Surviving wasn’t necessarily a matter of being a warrior. Let’s face it – it’s intuitive for us to do what we can to not die, and everyone around us from family to physicians is doing everything to help us survive. That being said, it doesn’t mean you’re not going to work your guts out getting to the other side.
These things can change you in ways you may not be able to articulate. In fact, you may not want to share your thoughts at the risk of sounding ungrateful, because…
Your new life might suck. (I’m no angel, but this blog hardly seems the right place for a word that may offend some. So I apologize for any offense, but maintain that this is the most appropriate inappropriate word I can think of.) But honestly, “new normal” is a phrase only used when the change in your life is no picnic, right?
You are not the only one who went through it and came out on the other side a changed person. Your friends and family (and even your coworkers) are now the friends and family (and coworkers) of the person who survived. They have a “new normal” to adjust to as well.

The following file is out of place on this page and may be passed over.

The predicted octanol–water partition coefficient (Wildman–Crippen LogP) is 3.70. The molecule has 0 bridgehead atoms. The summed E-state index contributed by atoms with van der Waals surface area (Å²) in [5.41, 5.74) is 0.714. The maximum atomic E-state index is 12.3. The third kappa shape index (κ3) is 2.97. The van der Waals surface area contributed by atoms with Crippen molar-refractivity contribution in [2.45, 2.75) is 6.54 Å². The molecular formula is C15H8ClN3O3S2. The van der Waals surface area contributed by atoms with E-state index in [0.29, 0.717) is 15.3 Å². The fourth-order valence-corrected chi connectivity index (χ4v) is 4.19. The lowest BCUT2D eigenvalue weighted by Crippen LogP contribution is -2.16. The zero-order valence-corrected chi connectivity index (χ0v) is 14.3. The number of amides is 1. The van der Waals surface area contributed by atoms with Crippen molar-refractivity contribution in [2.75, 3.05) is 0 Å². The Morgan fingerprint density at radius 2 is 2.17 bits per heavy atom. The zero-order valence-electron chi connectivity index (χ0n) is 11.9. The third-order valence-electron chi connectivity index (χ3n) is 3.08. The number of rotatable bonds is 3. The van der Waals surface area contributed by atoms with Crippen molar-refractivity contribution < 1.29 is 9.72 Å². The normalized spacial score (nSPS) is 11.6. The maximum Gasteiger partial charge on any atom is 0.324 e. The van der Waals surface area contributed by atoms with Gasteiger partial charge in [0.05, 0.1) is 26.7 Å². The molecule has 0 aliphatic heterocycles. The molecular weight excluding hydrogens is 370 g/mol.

Your recovery doesn’t have to be pretty or polished to be progress.
Finally, the biggest lie you may ever believe is that you’re the only one. Your story, statistics and survival may certainly be unique, but…See #1 again.
That’s it. That’s all I have right now. No confetti, pep talk or words of wisdom to end this post. But while you’re here, feel free to share something you think might help someone else not feel quite so alone.